Animals dangerous to man - human /wildlife conflict





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  1. #1
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    Default Animals dangerous to man - human /wildlife conflict

    Im involved in writing a book about animals which are dangerous to man mainly the big 5 but obviously including hippo, crocs, hyena and so on.

    We are also giving a great deal of attention to human / wildlife conflict, which shows significant evidence of being on the increase, mainly because of the proliferation of so many smaller reserves, parks, and conservancies which has restricted the movement of animals and resulted in much more contact with humans.
    Because of the massive increase in private lodges during the last 10 15 years, there is evidence that some rangers have been appointed without the necessary practical experience, which has also contributed to some risky confrontations taking place.

    This forum consists of people who spend a substantial amount of time in the outdoors, and most have been doing this for many years, so if you have any personal anecdotes, issues, etc., which you consider of interest and that may be included in the book, please send these to me off list at [email protected].

    If included in the book, the relevant text will be sent to you for final approval as to its accuracy before publication.

  2. #2
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    Alan,

    The fact that in the last 10-15 years the amount of animals in existance had trebled in number due to the explosion of lodges and land set aside for game. As for the unskilled rangers/guides that is open for debate. I had to partake in a pretty in depth and wide ranging guides course and thereafter a tour guides course. Now, there are many companies offering courses of varying breadth and depth, some good some bad. The major problem (one of) is the fact that there are VERY few inspectors. Once a person has been assessed and found to be competent (be it true or due to a "cash donation") the chance of that person ever being found out is remote. Furthermore, a Level 1 field guide is really only just competent and is still learning his trade, and should be continually assessed and mentored by a Level 2 or Trailguide etc.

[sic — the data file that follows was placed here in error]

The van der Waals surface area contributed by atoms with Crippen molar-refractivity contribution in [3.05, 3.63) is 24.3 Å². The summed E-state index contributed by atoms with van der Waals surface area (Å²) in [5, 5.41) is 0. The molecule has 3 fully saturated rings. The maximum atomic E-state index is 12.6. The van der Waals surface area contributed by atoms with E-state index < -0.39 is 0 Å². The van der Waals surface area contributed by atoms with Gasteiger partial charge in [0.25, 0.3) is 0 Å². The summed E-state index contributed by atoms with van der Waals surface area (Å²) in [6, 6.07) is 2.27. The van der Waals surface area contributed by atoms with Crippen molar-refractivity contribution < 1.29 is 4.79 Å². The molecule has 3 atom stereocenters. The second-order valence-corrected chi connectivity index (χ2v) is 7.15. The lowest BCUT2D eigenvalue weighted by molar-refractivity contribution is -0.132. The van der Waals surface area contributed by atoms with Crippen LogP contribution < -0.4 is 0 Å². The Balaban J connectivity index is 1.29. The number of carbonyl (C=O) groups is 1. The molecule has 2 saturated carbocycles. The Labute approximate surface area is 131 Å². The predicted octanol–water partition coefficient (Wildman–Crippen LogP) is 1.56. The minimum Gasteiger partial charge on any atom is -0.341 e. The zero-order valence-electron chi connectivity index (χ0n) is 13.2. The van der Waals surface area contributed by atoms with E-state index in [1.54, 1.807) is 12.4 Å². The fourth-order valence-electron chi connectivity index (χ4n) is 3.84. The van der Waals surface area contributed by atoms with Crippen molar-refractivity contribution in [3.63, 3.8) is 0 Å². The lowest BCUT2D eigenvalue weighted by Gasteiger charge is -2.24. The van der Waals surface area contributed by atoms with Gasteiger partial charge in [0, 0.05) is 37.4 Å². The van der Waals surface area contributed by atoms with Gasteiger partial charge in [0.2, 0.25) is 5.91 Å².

Lastly, it is true that most/some of these smaller reserves/farms do not understand the inter-relationship between the species, the dynamic nature of complex ecosystems on either a broad scale or the micro/individual scale. The beneficial "taming/habituating" of one species, or even an individual of that species, has varied consequences. It is unfortunate, some-one can buy a piece of land and stock it with anything he wants yet has little or no understanding of how it will affect the animals, the ecosystem, and the local population. I am not touting my services here, but they should be getting people who have a little understanding of nature conservation and conservation management to at least advise them on the basics. I could go on but I think I'm a little off topic and can see the boredom setting in... good luck.
    Gary
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  3. #3
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    Thanks for your comments, Gary!
    Alan

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